Berlin (GTAI) – The Critical Raw Materials Act proposal - subject to formal adoption by both institutions - sets out an ambitious program of targets to promote increased raw material sovereignty within Europe. The new proposals will see a larger share of critical raw materials – including lithium and magnesium - extracted and recycled with the European Union (EU) in the future, with more localized processing also strongly foregrounded. According to the legislation, EU contribution targets for the extraction, processing and recycling of critical raw materials have been set at 10 percent, 40 percent and 25 percent respectively.
The legislation is one of the EU’s most important geoeconomic projects; coming in response to current challenges and Europe’s traditionally high dependence on raw materials imports. Aluminum has been added to the list of 34 critical raw materials (of which 17 are “strategic” raw materials necessary to the transformation of the industry). Measures have also been put in place to strengthen the recycling benchmark, clarify strategic project approval processes, and ensure that companies carry out a supply chain risk assessment when sourcing strategic raw materials.
“We welcome these developments as demand for critical and strategic raw materials in Europe continues to increase” said Germany Trade & Invest’s Thomas Grigoleit, Director for Energy, Building and Environmental Technologies. “European Union demand for lithium for use in electric vehicles will grow twelvefold by 2030, with demand for rare earths also expected to increase by five to six times over the same period. These proposals are a striking example of Europe’s changing industry policy direction as it seeks to reduce dependency and increase diversity of imports from third countries.”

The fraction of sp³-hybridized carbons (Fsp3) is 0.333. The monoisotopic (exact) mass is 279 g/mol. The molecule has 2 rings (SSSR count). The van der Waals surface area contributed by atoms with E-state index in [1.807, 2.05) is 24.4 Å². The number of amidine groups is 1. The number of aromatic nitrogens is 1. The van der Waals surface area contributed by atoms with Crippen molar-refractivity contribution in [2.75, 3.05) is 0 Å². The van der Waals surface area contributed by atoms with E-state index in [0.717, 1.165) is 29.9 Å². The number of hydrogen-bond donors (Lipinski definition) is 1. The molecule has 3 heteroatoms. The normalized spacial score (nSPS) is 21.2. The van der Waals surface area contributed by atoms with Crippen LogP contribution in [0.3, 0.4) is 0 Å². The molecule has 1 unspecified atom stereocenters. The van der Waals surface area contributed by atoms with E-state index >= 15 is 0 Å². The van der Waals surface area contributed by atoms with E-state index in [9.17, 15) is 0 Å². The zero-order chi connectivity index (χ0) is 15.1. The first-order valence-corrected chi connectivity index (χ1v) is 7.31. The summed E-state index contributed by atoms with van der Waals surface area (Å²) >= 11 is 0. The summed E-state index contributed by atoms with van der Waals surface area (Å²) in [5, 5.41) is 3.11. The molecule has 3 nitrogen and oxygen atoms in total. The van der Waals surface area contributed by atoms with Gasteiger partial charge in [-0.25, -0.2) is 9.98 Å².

European Union extraction approval procedures will be sped up to meet the ambitious targets laid out in the legislation. Deadlines for recycling and processing plants will also be set at a level of 15 months once the act is formally approved.
The Critical Raw Material Act, together with the Net Zero Industry Act and the Reform of Electricity Market Design, is one of the flagship legislative initiatives of the European Commission’s Green Deal Industrial Plan launched at the start of the year.